Reggae music has always been an integral part of the African struggle. During the days of apartheid, no other genre of music fought against apartheid like Reggae and its offspring, dancehall. Peter Tosh, Admiral Bailey, Papa San, Brian and Tony Gold and many other Jamaican artistes had music protesting apartheid.
So it was no surprise during the Nelson Mandela’s presidency when Mutabaruka did not think enough was being done for the advancement of Black South Africans, he made sure his was heard. Mutabaruka did so in the form of a song called “Beware”, where he sternly warned Mandela not to share out the Black man’s share.
One of the most profound lines in the song Beware was when Mutabaruka told Mandela to “Take back the land”. Of course Mandela did not listen as forgiveness and compromise was the essence of his presidency.
Fast forward two decades, the beloved Mandela has completed his earthly journey and his protégé, Cyril Ramaphosa, has been sworn in as the new president. Ramaphosa’s first order of business is to take Mutabaruka’s advice and return South Africa’s land to its rightful owners, the Black South Africans.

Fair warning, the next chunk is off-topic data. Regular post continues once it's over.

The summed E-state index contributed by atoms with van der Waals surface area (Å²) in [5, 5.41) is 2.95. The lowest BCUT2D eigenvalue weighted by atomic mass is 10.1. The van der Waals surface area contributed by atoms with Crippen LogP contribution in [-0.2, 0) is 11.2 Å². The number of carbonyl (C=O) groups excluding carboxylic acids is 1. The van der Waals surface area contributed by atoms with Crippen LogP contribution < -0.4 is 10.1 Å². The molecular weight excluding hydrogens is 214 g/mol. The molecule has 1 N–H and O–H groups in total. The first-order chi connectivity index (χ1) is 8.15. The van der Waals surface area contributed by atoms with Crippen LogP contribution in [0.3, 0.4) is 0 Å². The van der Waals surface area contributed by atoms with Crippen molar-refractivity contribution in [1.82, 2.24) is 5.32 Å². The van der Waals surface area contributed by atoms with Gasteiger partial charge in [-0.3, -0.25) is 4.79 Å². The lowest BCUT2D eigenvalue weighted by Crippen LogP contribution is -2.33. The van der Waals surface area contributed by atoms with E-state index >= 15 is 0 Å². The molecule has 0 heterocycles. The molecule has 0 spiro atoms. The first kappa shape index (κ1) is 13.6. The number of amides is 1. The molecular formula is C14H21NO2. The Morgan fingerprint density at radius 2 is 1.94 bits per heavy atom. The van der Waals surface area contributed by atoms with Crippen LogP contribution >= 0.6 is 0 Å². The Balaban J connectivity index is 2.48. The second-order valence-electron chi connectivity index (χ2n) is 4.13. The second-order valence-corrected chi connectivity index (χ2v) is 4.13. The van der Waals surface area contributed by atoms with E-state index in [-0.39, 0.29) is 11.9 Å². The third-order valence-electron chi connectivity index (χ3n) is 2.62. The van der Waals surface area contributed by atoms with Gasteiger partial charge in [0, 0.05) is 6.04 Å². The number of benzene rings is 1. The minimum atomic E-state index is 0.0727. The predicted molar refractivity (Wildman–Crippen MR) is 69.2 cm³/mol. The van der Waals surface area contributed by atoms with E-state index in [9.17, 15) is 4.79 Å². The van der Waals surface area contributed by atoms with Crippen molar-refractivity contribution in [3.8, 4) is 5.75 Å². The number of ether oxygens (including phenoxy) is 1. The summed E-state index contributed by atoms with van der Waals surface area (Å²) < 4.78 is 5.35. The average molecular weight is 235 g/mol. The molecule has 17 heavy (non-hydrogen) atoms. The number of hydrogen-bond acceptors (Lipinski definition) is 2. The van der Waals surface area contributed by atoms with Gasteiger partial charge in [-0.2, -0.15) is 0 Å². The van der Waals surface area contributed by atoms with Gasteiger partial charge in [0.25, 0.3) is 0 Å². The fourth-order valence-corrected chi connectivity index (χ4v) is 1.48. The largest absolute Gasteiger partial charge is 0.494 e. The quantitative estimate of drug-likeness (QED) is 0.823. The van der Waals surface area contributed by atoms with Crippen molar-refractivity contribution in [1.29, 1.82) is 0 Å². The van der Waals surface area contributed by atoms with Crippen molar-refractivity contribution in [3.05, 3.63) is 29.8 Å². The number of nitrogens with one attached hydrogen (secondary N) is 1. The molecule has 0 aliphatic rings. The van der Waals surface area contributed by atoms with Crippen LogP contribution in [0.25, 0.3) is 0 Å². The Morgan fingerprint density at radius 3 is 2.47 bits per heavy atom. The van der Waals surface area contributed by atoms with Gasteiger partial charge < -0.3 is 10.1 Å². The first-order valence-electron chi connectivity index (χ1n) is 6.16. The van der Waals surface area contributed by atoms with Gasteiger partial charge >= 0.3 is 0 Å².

“The expropriation of land without compensation is envisaged as one of the measures that we will use to accelerate the redistribution of land to black South Africans,” said Ramaphosa, who was sworn into office to succeed Jacob Zuma as president last week.
The millionaire ex-businessman Ramaphosa promised that land expropriation operations will not be a “smash and grab” exercise and promised to handle the matter properly, adding that people “must see this process as an opportunity.”
“No-one is saying that land must be taken away from our people,” he said, “Rather, it is how we can make sure that our people have equitable access to land and security of tenure. We must see this process of accelerated land redistribution as an opportunity and not as a threat,” he added during a speech to parliament on Tuesday.
Such a drastic move would not damage the country’s agriculture or economy, the South African president promised.
“We will handle it with responsibility. We will handle it in a way that will not damage our economy, that is not going to damage agricultural production,” he said.
More than two decades after the end of apartheid in the 1990s, the ruling African National Congress (ANC) party is under pressure to tackle racial disparities in land ownership in South Africa. The country is home to over 50 million people, with whites owning most of the land.
According to a recent study, black South Africans constitute 79 percent of the population, but directly own only 1.2 percent of the country’s rural land. Meanwhile, white South Africans, who constitute 9 percent of the country’s population, directly own 23.6 percent of its rural land, and 11.4 percent of land in towns and cities, according to the Land Audit report.
Black people are waking up and taking back what is theirs and reggae music is playing a huge role. That is why it is so utterly disgusting to see idiots like Ziggy Marley openly and proudly embracing apartheid.